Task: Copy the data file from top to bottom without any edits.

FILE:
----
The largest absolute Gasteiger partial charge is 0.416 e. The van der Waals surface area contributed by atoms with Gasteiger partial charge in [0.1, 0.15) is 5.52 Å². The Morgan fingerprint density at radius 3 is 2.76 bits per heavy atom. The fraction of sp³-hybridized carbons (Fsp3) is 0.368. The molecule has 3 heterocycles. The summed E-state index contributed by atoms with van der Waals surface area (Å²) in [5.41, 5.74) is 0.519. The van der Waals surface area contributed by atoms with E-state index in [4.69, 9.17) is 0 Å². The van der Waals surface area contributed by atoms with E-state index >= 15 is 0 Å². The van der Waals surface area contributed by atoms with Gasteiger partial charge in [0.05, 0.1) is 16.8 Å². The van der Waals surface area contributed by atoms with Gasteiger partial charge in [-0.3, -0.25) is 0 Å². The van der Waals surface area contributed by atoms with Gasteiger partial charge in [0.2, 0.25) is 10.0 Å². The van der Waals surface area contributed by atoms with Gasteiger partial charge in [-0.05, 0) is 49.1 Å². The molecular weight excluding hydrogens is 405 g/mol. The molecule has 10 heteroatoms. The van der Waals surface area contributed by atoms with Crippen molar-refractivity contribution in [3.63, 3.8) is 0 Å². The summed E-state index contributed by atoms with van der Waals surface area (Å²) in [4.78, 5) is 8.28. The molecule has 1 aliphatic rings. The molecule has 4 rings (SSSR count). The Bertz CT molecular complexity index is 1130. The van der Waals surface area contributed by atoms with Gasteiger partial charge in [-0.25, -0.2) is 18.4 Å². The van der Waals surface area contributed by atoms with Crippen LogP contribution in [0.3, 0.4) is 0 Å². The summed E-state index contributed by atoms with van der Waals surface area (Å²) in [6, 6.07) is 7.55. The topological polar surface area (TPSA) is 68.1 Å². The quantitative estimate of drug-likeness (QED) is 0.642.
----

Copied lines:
The largest absolute Gasteiger partial charge is 0.416 e. The van der Waals surface area contributed by atoms with Gasteiger partial charge in [0.1, 0.15) is 5.52 Å². The Morgan fingerprint density at radius 3 is 2.76 bits per heavy atom. The fraction of sp³-hybridized carbons (Fsp3) is 0.368. The molecule has 3 heterocycles. The summed E-state index contributed by atoms with van der Waals surface area (Å²) in [5.41, 5.74) is 0.519. The van der Waals surface area contributed by atoms with E-state index in [4.69, 9.17) is 0 Å². The van der Waals surface area contributed by atoms with E-state index >= 15 is 0 Å². The van der Waals surface area contributed by atoms with Gasteiger partial charge in [0.05, 0.1) is 16.8 Å². The van der Waals surface area contributed by atoms with Gasteiger partial charge in [-0.3, -0.25) is 0 Å². The van der Waals surface area contributed by atoms with Gasteiger partial charge in [0.2, 0.25) is 10.0 Å². The van der Waals surface area contributed by atoms with Gasteiger partial charge in [-0.05, 0) is 49.1 Å². The molecular weight excluding hydrogens is 405 g/mol. The molecule has 10 heteroatoms. The van der Waals surface area contributed by atoms with Crippen molar-refractivity contribution in [3.63, 3.8) is 0 Å². The summed E-state index contributed by atoms with van der Waals surface area (Å²) in [4.78, 5) is 8.28. The molecule has 1 aliphatic rings. The molecule has 4 rings (SSSR count). The Bertz CT molecular complexity index is 1130. The van der Waals surface area contributed by atoms with Gasteiger partial charge in [-0.25, -0.2) is 18.4 Å². The van der Waals surface area contributed by atoms with Crippen LogP contribution in [0.3, 0.4) is 0 Å². The summed E-state index contributed by atoms with van der Waals surface area (Å²) in [6, 6.07) is 7.55. The topological polar surface area (TPSA) is 68.1 Å². The quantitative estimate of drug-likeness (QED) is 0.642.